A cheat sheet on trade

Jacqui Fatka, Policy editor

June 19, 2015

3 Min Read
A cheat sheet on trade

FAST track. TPA. TPP. Blind votes. So many buzzwords. Manufactured confusion. What does it all really mean?

In today's environment of social media hype and news blurbs that focus on buzzwords, there's plenty of "intended and unintended confusion flying around," House Ways & Means Committee chairman Paul Ryan (R., Wis.), a co-author of the trade bill, said in his floor speech ahead of the House's first vote to pass trade promotion authority (TPA).

I'd like to think many Feedstuffs readers are well educated on the importance of trade (95% of the world's consumers live outside the U.S.) and the implications of some of the most important votes and negotiations. Sometimes, however, communicating what you know to the masses may not be so easy.

Here's a bit of a cheat sheet on some of the myths floating around and the truths behind them.

* Myth: TPA is a secret trade deal.

Fact: TPA gives Congress a say in what is being negotiated by establishing 150 negotiating objectives. TPA improves transparency by requiring public review after a deal is closed and congressional involvement throughout negotiations, Ryan said.

"If TPA is established, Congress is telling the Administration: If a trade agreement is to get the privilege of an up or down vote in Congress, you must follow our rules and instructions, keep us in the loop and remember that we have the last say," Rep. Kristi Noem (R., S.D.) explained.

* Myth: Congress is currently voting on a trade agreement.

Fact: Often, TPA gets mentioned with the Trans-Pacific Partnership (TPP) trade agreement currently being negotiated with 12 other countries.

"A vote for TPA is not a vote for TPP or any other trade agreement. It does not prejudge the treaty terms themselves," the National Milk Producers Federation and U.S. Dairy Export Council said in a statement. "Our negotiators are working hard to deliver a trade agreement that reflect the basic needs of the dairy industry. TPA allows negotiators to finish their job and then allows a meaningful debate on the merits of these agreements."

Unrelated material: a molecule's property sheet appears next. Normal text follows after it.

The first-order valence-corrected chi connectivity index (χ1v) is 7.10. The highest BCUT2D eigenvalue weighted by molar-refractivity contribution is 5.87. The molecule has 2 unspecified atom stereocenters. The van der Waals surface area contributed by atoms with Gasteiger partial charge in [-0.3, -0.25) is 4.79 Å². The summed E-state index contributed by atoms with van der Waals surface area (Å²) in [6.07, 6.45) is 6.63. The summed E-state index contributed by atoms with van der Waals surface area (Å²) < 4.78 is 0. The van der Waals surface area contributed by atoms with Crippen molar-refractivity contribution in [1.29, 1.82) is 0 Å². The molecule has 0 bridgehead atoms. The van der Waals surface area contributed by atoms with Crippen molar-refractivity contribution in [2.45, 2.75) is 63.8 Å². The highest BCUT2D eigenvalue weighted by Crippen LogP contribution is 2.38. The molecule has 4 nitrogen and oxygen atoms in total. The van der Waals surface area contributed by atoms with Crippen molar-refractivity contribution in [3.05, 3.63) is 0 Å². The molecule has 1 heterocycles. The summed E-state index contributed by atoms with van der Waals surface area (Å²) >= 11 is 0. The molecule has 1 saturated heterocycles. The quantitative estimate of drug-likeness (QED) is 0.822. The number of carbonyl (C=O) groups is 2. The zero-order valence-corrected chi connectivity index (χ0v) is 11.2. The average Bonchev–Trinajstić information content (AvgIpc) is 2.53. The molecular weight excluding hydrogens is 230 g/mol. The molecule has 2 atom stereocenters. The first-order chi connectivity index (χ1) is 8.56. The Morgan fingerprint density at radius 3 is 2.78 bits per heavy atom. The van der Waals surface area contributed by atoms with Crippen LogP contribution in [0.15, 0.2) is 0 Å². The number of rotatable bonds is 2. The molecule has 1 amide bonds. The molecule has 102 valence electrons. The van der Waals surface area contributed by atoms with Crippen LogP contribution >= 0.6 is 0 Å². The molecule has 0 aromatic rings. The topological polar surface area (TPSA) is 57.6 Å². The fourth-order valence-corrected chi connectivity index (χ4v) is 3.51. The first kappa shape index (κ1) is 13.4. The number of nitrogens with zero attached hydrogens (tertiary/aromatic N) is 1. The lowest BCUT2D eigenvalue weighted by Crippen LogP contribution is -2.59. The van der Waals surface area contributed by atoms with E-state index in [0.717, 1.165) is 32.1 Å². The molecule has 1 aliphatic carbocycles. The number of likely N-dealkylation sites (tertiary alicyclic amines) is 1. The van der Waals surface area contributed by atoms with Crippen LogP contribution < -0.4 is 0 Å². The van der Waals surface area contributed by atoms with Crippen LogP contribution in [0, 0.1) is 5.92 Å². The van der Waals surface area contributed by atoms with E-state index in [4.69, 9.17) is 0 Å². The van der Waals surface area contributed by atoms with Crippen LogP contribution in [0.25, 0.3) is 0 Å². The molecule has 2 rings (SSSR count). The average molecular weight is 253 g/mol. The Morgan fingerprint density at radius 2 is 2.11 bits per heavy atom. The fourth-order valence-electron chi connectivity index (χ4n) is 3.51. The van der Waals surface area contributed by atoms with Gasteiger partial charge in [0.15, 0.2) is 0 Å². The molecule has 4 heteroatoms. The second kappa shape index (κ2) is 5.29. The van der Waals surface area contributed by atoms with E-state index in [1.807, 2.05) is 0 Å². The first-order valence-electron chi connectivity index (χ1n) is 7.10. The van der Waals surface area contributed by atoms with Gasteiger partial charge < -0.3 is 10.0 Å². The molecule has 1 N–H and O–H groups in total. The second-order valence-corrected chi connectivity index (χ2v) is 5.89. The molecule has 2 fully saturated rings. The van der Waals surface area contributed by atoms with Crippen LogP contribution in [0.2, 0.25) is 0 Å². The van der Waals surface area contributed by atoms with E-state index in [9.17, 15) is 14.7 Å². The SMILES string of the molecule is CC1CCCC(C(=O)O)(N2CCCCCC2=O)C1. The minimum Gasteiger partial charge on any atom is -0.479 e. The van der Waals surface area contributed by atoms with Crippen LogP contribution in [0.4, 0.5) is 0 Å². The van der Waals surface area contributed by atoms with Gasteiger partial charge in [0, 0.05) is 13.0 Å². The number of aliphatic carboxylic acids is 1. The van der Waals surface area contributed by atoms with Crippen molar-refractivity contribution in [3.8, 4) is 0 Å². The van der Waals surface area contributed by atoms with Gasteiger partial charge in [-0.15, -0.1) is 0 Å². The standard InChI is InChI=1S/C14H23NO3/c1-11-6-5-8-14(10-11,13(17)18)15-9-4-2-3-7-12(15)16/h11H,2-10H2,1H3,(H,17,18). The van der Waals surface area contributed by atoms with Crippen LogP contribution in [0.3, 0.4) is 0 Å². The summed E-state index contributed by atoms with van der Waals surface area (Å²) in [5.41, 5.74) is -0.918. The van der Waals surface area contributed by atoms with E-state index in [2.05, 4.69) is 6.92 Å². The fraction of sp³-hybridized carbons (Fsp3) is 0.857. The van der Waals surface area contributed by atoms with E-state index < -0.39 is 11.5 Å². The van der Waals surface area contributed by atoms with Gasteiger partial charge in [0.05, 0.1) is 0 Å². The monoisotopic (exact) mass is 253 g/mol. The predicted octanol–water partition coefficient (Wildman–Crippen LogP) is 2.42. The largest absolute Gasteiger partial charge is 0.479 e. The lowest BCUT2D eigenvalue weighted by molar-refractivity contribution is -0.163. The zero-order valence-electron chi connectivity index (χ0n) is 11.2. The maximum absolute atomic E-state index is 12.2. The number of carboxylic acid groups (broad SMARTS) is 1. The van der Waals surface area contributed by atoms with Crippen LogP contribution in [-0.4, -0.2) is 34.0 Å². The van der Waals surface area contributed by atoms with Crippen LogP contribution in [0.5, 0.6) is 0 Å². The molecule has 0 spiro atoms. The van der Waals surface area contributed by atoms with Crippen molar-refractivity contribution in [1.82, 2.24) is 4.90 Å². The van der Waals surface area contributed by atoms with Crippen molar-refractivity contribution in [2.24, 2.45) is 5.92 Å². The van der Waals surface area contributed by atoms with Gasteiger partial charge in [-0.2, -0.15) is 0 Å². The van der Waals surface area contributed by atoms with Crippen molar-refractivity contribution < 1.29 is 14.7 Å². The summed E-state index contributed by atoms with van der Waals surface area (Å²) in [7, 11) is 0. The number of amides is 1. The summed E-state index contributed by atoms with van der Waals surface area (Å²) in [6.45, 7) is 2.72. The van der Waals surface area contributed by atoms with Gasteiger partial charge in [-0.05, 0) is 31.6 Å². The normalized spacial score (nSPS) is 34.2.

* Myth: TPP negotiations have been completely secretive.

Fact: The U.S. Trade Representative and Congress have met nearly 1,700 times in the last five years to discuss TPP negotiations. Key congressional committees have also received previews of various TPP proposals before USTR took them to trading partners.

"Earlier drafts are not made public in this way, because revealing draft proposals before a deal is struck emboldens our opposition, undermines our negotiating positions and exposes negotiators to public scrutiny over provisions that might not even be in a final deal. We need to keep the upper hand to get the best deal for America," Noem explained.

* Myth: TPA allows the President to fast track a bill without giving Congress or the public time to review it.

Fact: Ryan said TPA used to be called "fast track" because it would allow trade deals to whiz through Congress. Now, TPA increases transparency and the time allotted to evaluate a deal before Congress gives its up or down vote.

When an agreement is reached among trading partners, the public gets 60 days to view the full text. When the President does sign the bill, it goes to Congress for final ratification and must obtain a majority of votes to actually go into effect.

Volume:87 Issue:24

About the Author(s)

Jacqui Fatka

Policy editor, Farm Futures

Jacqui Fatka grew up on a diversified livestock and grain farm in southwest Iowa and graduated from Iowa State University with a bachelor’s degree in journalism and mass communications, with a minor in agriculture education, in 2003. She’s been writing for agricultural audiences ever since. In college, she interned with Wallaces Farmer and cultivated her love of ag policy during an internship with the Iowa Pork Producers Association, working in Sen. Chuck Grassley’s Capitol Hill press office. In 2003, she started full time for Farm Progress companies’ state and regional publications as the e-content editor, and became Farm Futures’ policy editor in 2004. A few years later, she began covering grain and biofuels markets for the weekly newspaper Feedstuffs. As the current policy editor for Farm Progress, she covers the ongoing developments in ag policy, trade, regulations and court rulings. Fatka also serves as the interim executive secretary-treasurer for the North American Agricultural Journalists. She lives on a small acreage in central Ohio with her husband and three children.

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